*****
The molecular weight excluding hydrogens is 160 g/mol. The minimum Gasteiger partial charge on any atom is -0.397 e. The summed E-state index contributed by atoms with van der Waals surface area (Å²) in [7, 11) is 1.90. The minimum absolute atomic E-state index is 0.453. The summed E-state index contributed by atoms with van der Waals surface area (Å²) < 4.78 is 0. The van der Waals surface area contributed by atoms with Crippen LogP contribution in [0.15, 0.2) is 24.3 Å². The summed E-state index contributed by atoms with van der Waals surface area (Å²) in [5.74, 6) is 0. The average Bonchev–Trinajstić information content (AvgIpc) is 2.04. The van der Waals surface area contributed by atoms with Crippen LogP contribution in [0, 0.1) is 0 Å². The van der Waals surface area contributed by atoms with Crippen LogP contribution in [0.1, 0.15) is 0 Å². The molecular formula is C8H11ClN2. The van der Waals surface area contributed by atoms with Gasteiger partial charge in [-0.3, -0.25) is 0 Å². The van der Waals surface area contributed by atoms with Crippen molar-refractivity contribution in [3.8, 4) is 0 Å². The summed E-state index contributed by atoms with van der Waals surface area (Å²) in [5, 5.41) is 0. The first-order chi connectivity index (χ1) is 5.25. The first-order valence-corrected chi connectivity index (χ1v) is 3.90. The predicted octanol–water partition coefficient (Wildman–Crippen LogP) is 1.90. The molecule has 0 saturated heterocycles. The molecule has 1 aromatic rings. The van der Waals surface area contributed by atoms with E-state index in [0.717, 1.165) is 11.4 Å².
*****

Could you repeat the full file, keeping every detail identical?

The molecular weight excluding hydrogens is 160 g/mol. The minimum Gasteiger partial charge on any atom is -0.397 e. The summed E-state index contributed by atoms with van der Waals surface area (Å²) in [7, 11) is 1.90. The minimum absolute atomic E-state index is 0.453. The summed E-state index contributed by atoms with van der Waals surface area (Å²) < 4.78 is 0. The van der Waals surface area contributed by atoms with Crippen LogP contribution in [0.15, 0.2) is 24.3 Å². The summed E-state index contributed by atoms with van der Waals surface area (Å²) in [5.74, 6) is 0. The average Bonchev–Trinajstić information content (AvgIpc) is 2.04. The van der Waals surface area contributed by atoms with Crippen LogP contribution in [0, 0.1) is 0 Å². The van der Waals surface area contributed by atoms with Crippen LogP contribution in [0.1, 0.15) is 0 Å². The molecular formula is C8H11ClN2. The van der Waals surface area contributed by atoms with Gasteiger partial charge in [-0.3, -0.25) is 0 Å². The van der Waals surface area contributed by atoms with Crippen molar-refractivity contribution in [3.8, 4) is 0 Å². The summed E-state index contributed by atoms with van der Waals surface area (Å²) in [5, 5.41) is 0. The first-order chi connectivity index (χ1) is 5.25. The first-order valence-corrected chi connectivity index (χ1v) is 3.90. The predicted octanol–water partition coefficient (Wildman–Crippen LogP) is 1.90. The molecule has 0 saturated heterocycles. The molecule has 1 aromatic rings. The van der Waals surface area contributed by atoms with E-state index in [0.717, 1.165) is 11.4 Å².